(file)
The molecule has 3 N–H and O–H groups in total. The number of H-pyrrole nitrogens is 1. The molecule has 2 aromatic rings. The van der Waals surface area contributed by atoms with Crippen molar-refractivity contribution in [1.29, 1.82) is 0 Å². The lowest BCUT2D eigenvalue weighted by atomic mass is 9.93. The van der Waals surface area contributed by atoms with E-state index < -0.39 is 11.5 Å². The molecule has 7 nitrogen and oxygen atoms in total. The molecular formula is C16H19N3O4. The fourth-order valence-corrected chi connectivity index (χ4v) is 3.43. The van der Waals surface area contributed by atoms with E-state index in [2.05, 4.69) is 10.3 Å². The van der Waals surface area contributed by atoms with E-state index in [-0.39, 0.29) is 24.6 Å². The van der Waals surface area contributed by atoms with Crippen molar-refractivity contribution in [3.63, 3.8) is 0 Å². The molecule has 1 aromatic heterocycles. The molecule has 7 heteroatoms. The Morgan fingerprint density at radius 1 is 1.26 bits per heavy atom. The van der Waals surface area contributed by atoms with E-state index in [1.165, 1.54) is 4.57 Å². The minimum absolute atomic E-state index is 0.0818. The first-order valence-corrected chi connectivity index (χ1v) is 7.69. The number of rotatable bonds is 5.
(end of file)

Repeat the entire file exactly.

The molecule has 3 N–H and O–H groups in total. The number of H-pyrrole nitrogens is 1. The molecule has 2 aromatic rings. The van der Waals surface area contributed by atoms with Crippen molar-refractivity contribution in [1.29, 1.82) is 0 Å². The lowest BCUT2D eigenvalue weighted by atomic mass is 9.93. The van der Waals surface area contributed by atoms with E-state index < -0.39 is 11.5 Å². The molecule has 7 nitrogen and oxygen atoms in total. The molecular formula is C16H19N3O4. The fourth-order valence-corrected chi connectivity index (χ4v) is 3.43. The van der Waals surface area contributed by atoms with E-state index in [2.05, 4.69) is 10.3 Å². The van der Waals surface area contributed by atoms with E-state index in [-0.39, 0.29) is 24.6 Å². The van der Waals surface area contributed by atoms with Crippen molar-refractivity contribution in [3.63, 3.8) is 0 Å². The molecule has 1 aromatic heterocycles. The molecule has 7 heteroatoms. The Morgan fingerprint density at radius 1 is 1.26 bits per heavy atom. The van der Waals surface area contributed by atoms with E-state index in [1.165, 1.54) is 4.57 Å². The minimum absolute atomic E-state index is 0.0818. The first-order valence-corrected chi connectivity index (χ1v) is 7.69. The number of rotatable bonds is 5.